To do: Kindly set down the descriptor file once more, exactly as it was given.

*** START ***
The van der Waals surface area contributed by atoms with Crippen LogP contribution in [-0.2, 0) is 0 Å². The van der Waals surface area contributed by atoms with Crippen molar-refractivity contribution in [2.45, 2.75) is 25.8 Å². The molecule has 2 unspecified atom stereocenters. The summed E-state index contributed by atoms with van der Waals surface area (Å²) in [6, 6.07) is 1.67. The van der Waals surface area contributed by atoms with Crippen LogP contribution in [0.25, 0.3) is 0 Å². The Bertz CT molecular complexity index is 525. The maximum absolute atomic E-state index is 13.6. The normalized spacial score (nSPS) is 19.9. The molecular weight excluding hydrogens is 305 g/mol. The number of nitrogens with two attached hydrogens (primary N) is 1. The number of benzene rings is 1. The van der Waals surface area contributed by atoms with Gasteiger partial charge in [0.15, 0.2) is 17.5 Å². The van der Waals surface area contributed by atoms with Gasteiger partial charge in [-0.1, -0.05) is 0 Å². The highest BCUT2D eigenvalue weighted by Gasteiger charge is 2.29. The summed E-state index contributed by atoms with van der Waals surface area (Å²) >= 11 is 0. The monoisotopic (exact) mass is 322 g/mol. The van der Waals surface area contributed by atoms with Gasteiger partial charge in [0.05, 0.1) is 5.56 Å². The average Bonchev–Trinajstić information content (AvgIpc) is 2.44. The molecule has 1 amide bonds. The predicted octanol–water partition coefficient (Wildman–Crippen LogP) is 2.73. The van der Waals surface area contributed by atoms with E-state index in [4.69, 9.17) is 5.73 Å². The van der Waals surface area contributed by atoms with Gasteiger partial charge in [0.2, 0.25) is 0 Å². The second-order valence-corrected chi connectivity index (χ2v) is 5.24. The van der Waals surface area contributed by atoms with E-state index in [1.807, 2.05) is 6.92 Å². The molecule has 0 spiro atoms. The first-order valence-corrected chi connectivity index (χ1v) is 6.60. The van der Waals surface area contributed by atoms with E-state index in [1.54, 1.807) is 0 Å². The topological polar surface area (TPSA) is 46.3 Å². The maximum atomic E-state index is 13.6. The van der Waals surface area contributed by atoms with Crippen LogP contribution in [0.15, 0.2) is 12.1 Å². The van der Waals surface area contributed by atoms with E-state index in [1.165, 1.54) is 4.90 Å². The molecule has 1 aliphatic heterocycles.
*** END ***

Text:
The van der Waals surface area contributed by atoms with Crippen LogP contribution in [-0.2, 0) is 0 Å². The van der Waals surface area contributed by atoms with Crippen molar-refractivity contribution in [2.45, 2.75) is 25.8 Å². The molecule has 2 unspecified atom stereocenters. The summed E-state index contributed by atoms with van der Waals surface area (Å²) in [6, 6.07) is 1.67. The van der Waals surface area contributed by atoms with Crippen LogP contribution in [0.25, 0.3) is 0 Å². The Bertz CT molecular complexity index is 525. The maximum absolute atomic E-state index is 13.6. The normalized spacial score (nSPS) is 19.9. The molecular weight excluding hydrogens is 305 g/mol. The number of nitrogens with two attached hydrogens (primary N) is 1. The number of benzene rings is 1. The van der Waals surface area contributed by atoms with Gasteiger partial charge in [0.15, 0.2) is 17.5 Å². The van der Waals surface area contributed by atoms with Gasteiger partial charge in [-0.1, -0.05) is 0 Å². The highest BCUT2D eigenvalue weighted by Gasteiger charge is 2.29. The summed E-state index contributed by atoms with van der Waals surface area (Å²) >= 11 is 0. The monoisotopic (exact) mass is 322 g/mol. The van der Waals surface area contributed by atoms with Gasteiger partial charge in [0.05, 0.1) is 5.56 Å². The average Bonchev–Trinajstić information content (AvgIpc) is 2.44. The molecule has 1 amide bonds. The predicted octanol–water partition coefficient (Wildman–Crippen LogP) is 2.73. The van der Waals surface area contributed by atoms with E-state index in [4.69, 9.17) is 5.73 Å². The van der Waals surface area contributed by atoms with Gasteiger partial charge in [0.2, 0.25) is 0 Å². The second-order valence-corrected chi connectivity index (χ2v) is 5.24. The van der Waals surface area contributed by atoms with E-state index in [1.807, 2.05) is 6.92 Å². The molecule has 0 spiro atoms. The first-order valence-corrected chi connectivity index (χ1v) is 6.60. The van der Waals surface area contributed by atoms with E-state index in [1.54, 1.807) is 0 Å². The topological polar surface area (TPSA) is 46.3 Å². The maximum atomic E-state index is 13.6. The van der Waals surface area contributed by atoms with Crippen LogP contribution in [0.15, 0.2) is 12.1 Å². The van der Waals surface area contributed by atoms with E-state index in [1.165, 1.54) is 4.90 Å². The molecule has 1 aliphatic heterocycles.